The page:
- Two years ago, Nokia bought French company Withings with the intent of entering the smart health market.
- Now it seems that the Withings brand, now known as Digital Health, is not doing well, and Nokia might want to sell.
- Nokia also announced it could eliminate 425 jobs at its headquarters in Finland.
Only a few days ago, we posted an article detailing the overwhelming success of the Nokia smartphone brand in 2017. Jumping from zero to 11 on the list of global smartphone brands is nothing to sneer at.
However, the Nokia smartphone brand is actually not owned by Nokia itself; the company sold the brand to Microsoft in 2013. After it became clear that Windows Phone wasn’t going to attain any significant market share, Microsoft gave part of the Nokia brand to HMD Global. Now, powered by Android, Nokia smartphones are making a big comeback. But Nokia proper, the multi-billion-dollar electronics company, is facing its own issues.
In 2016 Nokia bought the French company Withings, with the intent of launching itself into the digital health business. Withings developed health-centric electronics like smartwatches, fitness bands, sleep trackers, thermometers, and scales, and Nokia’s purchase of the company put it in a terrific position to enter the developing market.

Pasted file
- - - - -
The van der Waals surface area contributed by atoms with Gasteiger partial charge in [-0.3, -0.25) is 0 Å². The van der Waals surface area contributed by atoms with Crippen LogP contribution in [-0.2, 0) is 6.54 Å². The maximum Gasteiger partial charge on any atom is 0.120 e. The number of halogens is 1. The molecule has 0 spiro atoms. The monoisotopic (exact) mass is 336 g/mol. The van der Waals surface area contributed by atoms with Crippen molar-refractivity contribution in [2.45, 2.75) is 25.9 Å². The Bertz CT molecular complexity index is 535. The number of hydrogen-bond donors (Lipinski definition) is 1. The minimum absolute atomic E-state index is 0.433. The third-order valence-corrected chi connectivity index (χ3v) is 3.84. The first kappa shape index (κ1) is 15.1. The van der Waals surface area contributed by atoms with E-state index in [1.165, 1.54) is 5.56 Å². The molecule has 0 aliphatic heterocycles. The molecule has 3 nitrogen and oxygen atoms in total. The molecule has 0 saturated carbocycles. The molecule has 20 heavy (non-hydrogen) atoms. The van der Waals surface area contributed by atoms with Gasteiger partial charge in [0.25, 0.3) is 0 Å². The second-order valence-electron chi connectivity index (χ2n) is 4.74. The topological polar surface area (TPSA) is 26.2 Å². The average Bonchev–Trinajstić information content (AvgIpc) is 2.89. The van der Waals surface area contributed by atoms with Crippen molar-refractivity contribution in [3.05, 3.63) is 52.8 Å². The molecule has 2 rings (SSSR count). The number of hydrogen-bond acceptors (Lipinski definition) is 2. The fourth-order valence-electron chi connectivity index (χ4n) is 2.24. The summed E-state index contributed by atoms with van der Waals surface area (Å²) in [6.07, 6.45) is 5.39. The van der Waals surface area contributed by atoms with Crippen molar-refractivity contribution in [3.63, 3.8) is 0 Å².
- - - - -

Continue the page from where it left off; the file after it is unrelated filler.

But apparently things have gone awry. Yesterday, Nokia posted a press release on its website that announced the company’s intent to make a “review of strategic options for its Digital Health business.” In other words, the Digital Health arm is not doing so hot, and Nokia is wondering if anyone wants to take it.
Granted, Nokia clarifies in the release that, “The strategic review of the Digital Health business may or may not result in any transaction or other changes,” so we can’t say with any certainty what’s going on. But it’s safe to assume that the purchase of Withings may not be paying off like Nokia expected it would.
Really though, this news is not too surprising; last fall, Nokia took a write-down of $164 million on its digital health business. Since it purchased Withings for $192 million, the whole thing mostly became a wash. At this point, it would make far more sense financially for Nokia to sell off its Digital Health arm for a song than it would be to continue developing products and paying staff.
Speaking of staff, there’s more bad news there: Nokia also said it could shed up to 425 jobs in its home country of Finland. Ouch.